Using Comics and Superheroes to teach grammar - Brian Boyd

In my webinar I aim to outline a step-by-step guide for running a successful comic project, taking students from the earliest brainstorming sessions to the published comic. I plan to include plenty of practical tips, identify potential pitfalls (and how to avoid them) and make suggestions for exploiting the process for the maximum educational value.

From single panel cartoons, such as Gary Larson’s Far Side and multi-panel strips like Charles Schulz’s Peanuts through to full blown comic books, featuring the adventures of colourful heroes and heroines, comics have a tremendous capacity to engage and motivate students, fire the imagination and bring an additional fun element to lessons.

Comics span all genres and cater to all age groups; the sequential art provides wonderful visual clues for emerging readers, pulling them in, bringing the story alive and guiding them through the narrative. But perhaps the most enjoyable and rewarding comic-related activity is for students to create their own comics. Working in groups, they generate ideas, build worlds, design characters, plan, negotiate, discuss, script, draft, revise, present – all kinds of collaborative tasks, using real world skills.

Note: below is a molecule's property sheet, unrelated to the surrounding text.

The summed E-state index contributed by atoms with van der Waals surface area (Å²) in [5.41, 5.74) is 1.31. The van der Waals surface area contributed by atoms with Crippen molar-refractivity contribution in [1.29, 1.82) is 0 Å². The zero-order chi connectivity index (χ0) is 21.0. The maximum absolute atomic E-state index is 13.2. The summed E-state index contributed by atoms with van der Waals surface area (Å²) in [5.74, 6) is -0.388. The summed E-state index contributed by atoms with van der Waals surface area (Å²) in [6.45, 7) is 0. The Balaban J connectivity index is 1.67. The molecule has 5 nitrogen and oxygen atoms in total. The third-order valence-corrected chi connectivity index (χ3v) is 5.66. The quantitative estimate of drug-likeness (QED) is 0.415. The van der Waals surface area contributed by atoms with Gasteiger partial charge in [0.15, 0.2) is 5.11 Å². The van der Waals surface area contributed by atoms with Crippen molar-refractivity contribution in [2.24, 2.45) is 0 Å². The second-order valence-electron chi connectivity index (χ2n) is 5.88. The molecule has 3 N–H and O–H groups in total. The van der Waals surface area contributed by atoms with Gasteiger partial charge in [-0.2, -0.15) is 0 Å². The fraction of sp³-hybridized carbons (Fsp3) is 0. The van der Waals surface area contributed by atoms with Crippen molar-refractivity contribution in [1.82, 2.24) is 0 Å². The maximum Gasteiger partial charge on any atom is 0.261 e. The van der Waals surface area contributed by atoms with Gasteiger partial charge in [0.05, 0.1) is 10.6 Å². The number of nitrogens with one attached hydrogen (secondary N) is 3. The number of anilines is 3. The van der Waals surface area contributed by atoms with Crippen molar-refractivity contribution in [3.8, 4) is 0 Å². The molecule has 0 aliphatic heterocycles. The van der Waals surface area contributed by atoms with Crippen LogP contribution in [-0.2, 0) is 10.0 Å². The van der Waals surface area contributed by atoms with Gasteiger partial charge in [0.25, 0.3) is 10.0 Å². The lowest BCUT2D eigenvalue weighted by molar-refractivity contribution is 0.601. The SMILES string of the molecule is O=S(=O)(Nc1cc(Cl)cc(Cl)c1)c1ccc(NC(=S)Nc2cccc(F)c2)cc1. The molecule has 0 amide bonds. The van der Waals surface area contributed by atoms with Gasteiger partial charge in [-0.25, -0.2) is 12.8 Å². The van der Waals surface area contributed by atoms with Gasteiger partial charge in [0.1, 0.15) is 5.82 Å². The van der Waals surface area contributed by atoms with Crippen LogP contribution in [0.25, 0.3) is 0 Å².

About the presenter: Brian Boyd grew up in Glamorgan, South Wales. He did a B(Ed) in Primary Education at Goldsmith’s College in London and has been teaching English at British Council in Bangkok for thirteen years. He has been reading comics since he could read.

Brian has written and drawn Grammarman (External website) - a comic for ELT students and their teachers - since he created it in 2005. Grammarman has seen print in Thailand, Malaysia, Brunei, China, Russia, Argentina and Canada and also appears regularly on the onestopenglish site. You can also see more information and updates from Brian Boyd on facebook.

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